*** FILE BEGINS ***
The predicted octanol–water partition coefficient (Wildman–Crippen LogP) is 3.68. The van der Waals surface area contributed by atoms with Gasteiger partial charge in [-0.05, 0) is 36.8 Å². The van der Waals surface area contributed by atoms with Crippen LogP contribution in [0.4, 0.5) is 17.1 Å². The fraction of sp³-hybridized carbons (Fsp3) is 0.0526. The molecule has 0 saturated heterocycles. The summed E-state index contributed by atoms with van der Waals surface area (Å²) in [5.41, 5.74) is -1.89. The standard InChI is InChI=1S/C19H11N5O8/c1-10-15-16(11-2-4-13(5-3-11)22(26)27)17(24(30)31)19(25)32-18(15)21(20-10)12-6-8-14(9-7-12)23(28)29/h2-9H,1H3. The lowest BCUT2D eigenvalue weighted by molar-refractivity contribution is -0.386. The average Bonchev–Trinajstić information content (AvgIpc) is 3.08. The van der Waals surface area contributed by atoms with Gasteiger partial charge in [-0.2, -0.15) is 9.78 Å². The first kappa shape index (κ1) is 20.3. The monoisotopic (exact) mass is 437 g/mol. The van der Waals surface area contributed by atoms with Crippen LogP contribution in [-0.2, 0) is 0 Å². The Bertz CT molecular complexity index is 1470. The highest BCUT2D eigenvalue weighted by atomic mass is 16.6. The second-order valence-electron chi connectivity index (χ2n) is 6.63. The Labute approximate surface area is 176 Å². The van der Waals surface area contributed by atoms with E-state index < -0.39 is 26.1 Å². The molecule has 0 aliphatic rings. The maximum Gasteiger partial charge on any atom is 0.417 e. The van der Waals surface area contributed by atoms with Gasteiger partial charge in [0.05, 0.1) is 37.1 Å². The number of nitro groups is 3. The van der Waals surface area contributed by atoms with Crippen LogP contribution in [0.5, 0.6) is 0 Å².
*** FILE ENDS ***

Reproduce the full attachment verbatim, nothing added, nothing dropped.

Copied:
The predicted octanol–water partition coefficient (Wildman–Crippen LogP) is 3.68. The van der Waals surface area contributed by atoms with Gasteiger partial charge in [-0.05, 0) is 36.8 Å². The van der Waals surface area contributed by atoms with Crippen LogP contribution in [0.4, 0.5) is 17.1 Å². The fraction of sp³-hybridized carbons (Fsp3) is 0.0526. The molecule has 0 saturated heterocycles. The summed E-state index contributed by atoms with van der Waals surface area (Å²) in [5.41, 5.74) is -1.89. The standard InChI is InChI=1S/C19H11N5O8/c1-10-15-16(11-2-4-13(5-3-11)22(26)27)17(24(30)31)19(25)32-18(15)21(20-10)12-6-8-14(9-7-12)23(28)29/h2-9H,1H3. The lowest BCUT2D eigenvalue weighted by molar-refractivity contribution is -0.386. The average Bonchev–Trinajstić information content (AvgIpc) is 3.08. The van der Waals surface area contributed by atoms with Gasteiger partial charge in [-0.2, -0.15) is 9.78 Å². The first kappa shape index (κ1) is 20.3. The monoisotopic (exact) mass is 437 g/mol. The van der Waals surface area contributed by atoms with Crippen LogP contribution in [-0.2, 0) is 0 Å². The Bertz CT molecular complexity index is 1470. The highest BCUT2D eigenvalue weighted by atomic mass is 16.6. The second-order valence-electron chi connectivity index (χ2n) is 6.63. The Labute approximate surface area is 176 Å². The van der Waals surface area contributed by atoms with E-state index < -0.39 is 26.1 Å². The molecule has 0 aliphatic rings. The maximum Gasteiger partial charge on any atom is 0.417 e. The van der Waals surface area contributed by atoms with Gasteiger partial charge in [0.05, 0.1) is 37.1 Å². The number of nitro groups is 3. The van der Waals surface area contributed by atoms with Crippen LogP contribution in [0.5, 0.6) is 0 Å².